U.S. Internet Growth Rate Coming to an End?

Is it just me, or is anyone else concerned with the fact that the growth rate of new Internet users in the United States has turned into a trickle? According to data from both Nielsen//NetRatings and comScore, the growth rate for new Internet users in this country has stalled at around 5%. This doesn't look like a hiccup, either. The U.S. Internet universe has been more or less flat for more than a year.

I've been sitting on this observation for a few months, partly procrastinating and partly because I wanted to be sure that this wasn't something obvious that lots of other folks have been pointing out already. In August, I saw an article on's Advertising Report that made me think I might be mistaken. Quoting comScore data, they reported:

The company's July traffic figures showed the [total U.S. Internet] audience grew 29 percent compared to the same period in 2001, and 2.2 percent compared to the previous month.



The news should be heartening for online publishers and marketers, who are staking their businesses on the idea that the audience is growing, and advertising dollars must eventually follow.

I called comScore to check on this, and it appears was mistaken, apparently mixing up incomparable data sources owing to comScore's recent merger with Media Metrix.

Nope, it's official: the Internet's penetration of the U.S. population seems to have crapped out at around 60-65%, for the time being anyway. The days of double-digit growth are over. As recently as December, 2000, Nielsen//NetRatings showed that the total number of U.S. residents with access to the Internet was still growing at more 30% year over year. By September 2001, that year-on-year growth had slowed to below 15%. March and June of this year were actually in negative territory compared to the same periods the year before. And the 63% of the U.S. population online as of September 2002 is still less than the 65% last December. (These numbers are Nielsen//NetRating's published estimates (ages 2 and up) as a percentage of an estimated 280 million Americans.)

What does this mean for e-businesses? Well, if you built a model that presupposes lots more Americans are coming online soon, as the Internet Ad Report story above suggests, you could be in trouble.

Let me temper this alarm with a bit more statistics, if I may. Thanks to the magic of cumulative annual growth rates, the medium's penetration among new users does not, in fact, have to keep growing at double-digit rates to continue a steady penetration of the entire population. Assuming 65% of Americans are online in 2002 and a 5% annual growth rate, that penetration would reach 75% of the population by 2005 and 87% by 2008.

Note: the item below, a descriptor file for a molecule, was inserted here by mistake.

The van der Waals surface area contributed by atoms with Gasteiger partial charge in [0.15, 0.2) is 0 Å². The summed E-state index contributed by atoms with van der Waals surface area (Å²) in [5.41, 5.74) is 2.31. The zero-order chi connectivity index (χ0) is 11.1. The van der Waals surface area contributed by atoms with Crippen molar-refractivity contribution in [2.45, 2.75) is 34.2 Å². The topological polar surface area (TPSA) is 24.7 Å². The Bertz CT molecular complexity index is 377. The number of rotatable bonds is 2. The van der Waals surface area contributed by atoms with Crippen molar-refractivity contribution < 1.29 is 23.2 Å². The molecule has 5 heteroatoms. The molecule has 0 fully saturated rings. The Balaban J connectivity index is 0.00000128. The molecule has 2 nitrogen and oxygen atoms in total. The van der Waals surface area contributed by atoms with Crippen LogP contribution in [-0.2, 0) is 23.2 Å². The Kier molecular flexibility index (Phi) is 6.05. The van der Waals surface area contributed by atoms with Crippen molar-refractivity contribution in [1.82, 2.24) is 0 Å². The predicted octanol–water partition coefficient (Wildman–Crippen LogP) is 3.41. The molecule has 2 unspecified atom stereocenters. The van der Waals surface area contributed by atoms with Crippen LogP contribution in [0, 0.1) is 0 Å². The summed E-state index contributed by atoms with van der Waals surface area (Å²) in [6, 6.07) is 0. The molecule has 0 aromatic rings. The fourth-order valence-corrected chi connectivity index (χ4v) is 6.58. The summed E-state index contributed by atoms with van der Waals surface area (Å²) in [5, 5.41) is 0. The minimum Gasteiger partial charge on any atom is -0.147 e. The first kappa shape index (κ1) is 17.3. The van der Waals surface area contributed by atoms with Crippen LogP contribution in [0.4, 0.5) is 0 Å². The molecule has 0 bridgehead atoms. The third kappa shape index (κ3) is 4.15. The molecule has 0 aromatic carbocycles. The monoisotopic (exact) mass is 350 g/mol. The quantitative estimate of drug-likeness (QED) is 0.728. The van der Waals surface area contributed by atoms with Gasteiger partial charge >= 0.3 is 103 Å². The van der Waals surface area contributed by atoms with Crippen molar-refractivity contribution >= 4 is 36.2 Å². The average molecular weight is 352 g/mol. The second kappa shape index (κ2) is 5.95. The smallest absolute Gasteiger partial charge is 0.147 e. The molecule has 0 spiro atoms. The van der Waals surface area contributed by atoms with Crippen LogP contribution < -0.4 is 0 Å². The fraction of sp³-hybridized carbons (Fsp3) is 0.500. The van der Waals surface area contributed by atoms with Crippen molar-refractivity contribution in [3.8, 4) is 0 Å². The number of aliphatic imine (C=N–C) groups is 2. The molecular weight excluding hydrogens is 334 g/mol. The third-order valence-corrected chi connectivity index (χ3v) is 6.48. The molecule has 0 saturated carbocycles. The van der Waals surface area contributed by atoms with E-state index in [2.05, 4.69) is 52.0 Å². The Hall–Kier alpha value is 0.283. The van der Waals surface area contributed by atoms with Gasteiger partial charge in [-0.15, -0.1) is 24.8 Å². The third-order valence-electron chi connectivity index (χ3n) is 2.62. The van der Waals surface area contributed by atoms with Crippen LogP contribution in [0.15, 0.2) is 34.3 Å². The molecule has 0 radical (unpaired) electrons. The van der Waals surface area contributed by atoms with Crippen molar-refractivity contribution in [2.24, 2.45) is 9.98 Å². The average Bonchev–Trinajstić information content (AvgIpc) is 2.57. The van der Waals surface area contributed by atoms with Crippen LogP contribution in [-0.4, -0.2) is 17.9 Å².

On the other hand, the U.S. Internet population may not continue growing much at all. What you see may be what you get, for the time being anyway. That may not be the most likely scenario, but it is a real possibility that e-businesses must consider. The Internet may not break 70% of U.S. households for a long, long time, if ever. Consider that cable television, more than 30 years after its market introduction (it was actually invented back in the '40s), has to date penetrated only 70% of U.S. households.

Back when I first published my Executive Summary newsletter in 1998, when less than 30% of the population was yet online, I rashly predicted that it would take at least five years for the Net to reach 50% of households, and that it would likely never reach more than 70%. Okay, according the U.S. Census Bureau, it reached 50.5% three years later (by Sept. 2001). Bear in mind, however, that the 63% of Americans that NetRatings projects are now online includes both infrequent users and those who connect outside of the home (mainly at work).

My reasoning back then for being more pessimistic than most other analysts about the Net's future popularity in the midst of the boom came down to one fact: computers still pretty much suck. I wrote my article back then in a fit of pique after hours of troubleshooting trying to connect to the Net. I still know the feeling. Earlier this year, I went months without my printer working or my Palm Pilot syncing due to confounding software glitches. Only after 45 hours on the phone with various companies' tech support and finally re-installing Windows and buying a new printer did I get everything working properly again, more or less.

Compared to what we think of as traditional media and communication technology -- the television, the telephone, radio, newspapers -- computers are still damn difficult to use. And the idea that they are going to get any easier to use anytime soon is a fantasy. They are infinitely more complicated for users than televisions and telephones, and they are likely to remain so for many more years to come.

Plus they cost about $1,500, in addition to another $250-750 per year for ISP services. The "under $1,000 PC" is more bunk, particularly when you include a monitor, a printer, extra memory, etc. Computers are expensive (compared to $200 TVs at Good Guys), and it's simply not a proposition every American family can still easily afford.

Don't get me wrong, I'm all for the Internet. Obviously. I hitched my wagon to it professionally six years ago. But I continue to be disappointed by how frustrating computers still are to work with.

My dear friend Mike, the best man at my wedding, is a cabinet maker who drinks Budweiser. He has a college degree, but he can't type. He has been saying for years he'll get online as soon as you can talk to computers like on Star Trek. He now thinks he'll break down sooner, although he's in no hurry, maybe next spring or summer. He's dreading it, and I don't blame him. Another friend, a section editor at a major NY newspaper in her late 30s, started using the Web only in the last couple of years and still just from work. She and her lawyer husband just don't see the point of Internet at home still. I doubt she's ever made an online purchase yet.

Yes, Generation Y, yadda yadda, but most of those consumers are not going to be laying out the $60 a month for broadband access or e-commerce purchases themselves for several more years. They're still kids.

Also, according to NetRatings, the "active" Internet users who actually surfed in August from either home or work was 122 million Americans, or only 44% of the population.

Bottom line: this is not yet a mainstream medium in nearly the way newspapers, magazines, radio or television are. Seventy to 80% of the U.S. population reads magazines and newspapers monthly, and upwards of 90% regularly watches TV and listens to the radio. The Internet may not reach those kind of levels for 10 years or more.